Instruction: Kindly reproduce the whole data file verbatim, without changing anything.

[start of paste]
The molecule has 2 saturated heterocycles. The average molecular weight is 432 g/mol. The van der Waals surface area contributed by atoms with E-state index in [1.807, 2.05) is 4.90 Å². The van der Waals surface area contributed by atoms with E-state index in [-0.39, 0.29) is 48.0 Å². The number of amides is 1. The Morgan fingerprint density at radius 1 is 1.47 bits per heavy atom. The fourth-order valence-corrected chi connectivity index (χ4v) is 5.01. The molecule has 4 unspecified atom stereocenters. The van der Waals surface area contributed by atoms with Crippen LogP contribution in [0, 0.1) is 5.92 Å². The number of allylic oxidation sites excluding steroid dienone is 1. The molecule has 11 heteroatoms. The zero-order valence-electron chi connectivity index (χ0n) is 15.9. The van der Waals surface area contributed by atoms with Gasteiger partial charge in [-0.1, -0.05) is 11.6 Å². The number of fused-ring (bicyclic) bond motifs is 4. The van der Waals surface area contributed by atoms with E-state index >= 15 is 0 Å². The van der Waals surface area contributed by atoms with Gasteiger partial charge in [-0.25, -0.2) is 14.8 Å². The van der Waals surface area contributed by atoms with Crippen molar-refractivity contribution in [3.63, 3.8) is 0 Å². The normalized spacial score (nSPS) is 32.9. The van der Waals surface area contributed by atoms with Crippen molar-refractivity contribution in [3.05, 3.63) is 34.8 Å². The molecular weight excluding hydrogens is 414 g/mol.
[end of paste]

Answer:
The molecule has 2 saturated heterocycles. The average molecular weight is 432 g/mol. The van der Waals surface area contributed by atoms with E-state index in [1.807, 2.05) is 4.90 Å². The van der Waals surface area contributed by atoms with E-state index in [-0.39, 0.29) is 48.0 Å². The number of amides is 1. The Morgan fingerprint density at radius 1 is 1.47 bits per heavy atom. The fourth-order valence-corrected chi connectivity index (χ4v) is 5.01. The molecule has 4 unspecified atom stereocenters. The van der Waals surface area contributed by atoms with Crippen LogP contribution in [0, 0.1) is 5.92 Å². The number of allylic oxidation sites excluding steroid dienone is 1. The molecule has 11 heteroatoms. The zero-order valence-electron chi connectivity index (χ0n) is 15.9. The van der Waals surface area contributed by atoms with Gasteiger partial charge in [-0.1, -0.05) is 11.6 Å². The number of fused-ring (bicyclic) bond motifs is 4. The van der Waals surface area contributed by atoms with E-state index >= 15 is 0 Å². The van der Waals surface area contributed by atoms with Gasteiger partial charge in [-0.25, -0.2) is 14.8 Å². The van der Waals surface area contributed by atoms with Crippen molar-refractivity contribution in [3.63, 3.8) is 0 Å². The normalized spacial score (nSPS) is 32.9. The van der Waals surface area contributed by atoms with Crippen molar-refractivity contribution in [3.05, 3.63) is 34.8 Å². The molecular weight excluding hydrogens is 414 g/mol.